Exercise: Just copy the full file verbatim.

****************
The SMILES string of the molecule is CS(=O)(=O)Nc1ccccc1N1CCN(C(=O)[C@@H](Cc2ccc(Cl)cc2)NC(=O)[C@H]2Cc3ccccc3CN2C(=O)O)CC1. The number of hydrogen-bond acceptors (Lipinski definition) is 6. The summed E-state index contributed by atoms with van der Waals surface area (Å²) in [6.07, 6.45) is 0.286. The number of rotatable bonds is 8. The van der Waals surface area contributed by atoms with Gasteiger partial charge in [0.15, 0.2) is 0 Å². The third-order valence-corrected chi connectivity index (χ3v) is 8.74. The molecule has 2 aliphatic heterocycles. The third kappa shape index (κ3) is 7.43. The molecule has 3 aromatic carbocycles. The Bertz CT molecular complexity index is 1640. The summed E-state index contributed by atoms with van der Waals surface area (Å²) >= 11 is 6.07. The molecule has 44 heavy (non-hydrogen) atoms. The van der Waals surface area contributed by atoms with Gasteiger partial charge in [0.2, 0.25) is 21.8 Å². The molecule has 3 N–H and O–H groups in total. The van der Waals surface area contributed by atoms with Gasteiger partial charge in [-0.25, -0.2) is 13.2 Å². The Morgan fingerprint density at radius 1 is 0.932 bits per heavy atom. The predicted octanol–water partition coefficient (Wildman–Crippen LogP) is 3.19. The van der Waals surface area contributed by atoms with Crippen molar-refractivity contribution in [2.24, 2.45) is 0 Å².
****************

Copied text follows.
The SMILES string of the molecule is CS(=O)(=O)Nc1ccccc1N1CCN(C(=O)[C@@H](Cc2ccc(Cl)cc2)NC(=O)[C@H]2Cc3ccccc3CN2C(=O)O)CC1. The number of hydrogen-bond acceptors (Lipinski definition) is 6. The summed E-state index contributed by atoms with van der Waals surface area (Å²) in [6.07, 6.45) is 0.286. The number of rotatable bonds is 8. The van der Waals surface area contributed by atoms with Gasteiger partial charge in [0.15, 0.2) is 0 Å². The third-order valence-corrected chi connectivity index (χ3v) is 8.74. The molecule has 2 aliphatic heterocycles. The third kappa shape index (κ3) is 7.43. The molecule has 3 aromatic carbocycles. The Bertz CT molecular complexity index is 1640. The summed E-state index contributed by atoms with van der Waals surface area (Å²) >= 11 is 6.07. The molecule has 44 heavy (non-hydrogen) atoms. The van der Waals surface area contributed by atoms with Gasteiger partial charge in [0.2, 0.25) is 21.8 Å². The molecule has 3 N–H and O–H groups in total. The van der Waals surface area contributed by atoms with Gasteiger partial charge in [-0.25, -0.2) is 13.2 Å². The Morgan fingerprint density at radius 1 is 0.932 bits per heavy atom. The predicted octanol–water partition coefficient (Wildman–Crippen LogP) is 3.19. The van der Waals surface area contributed by atoms with Crippen molar-refractivity contribution in [2.24, 2.45) is 0 Å².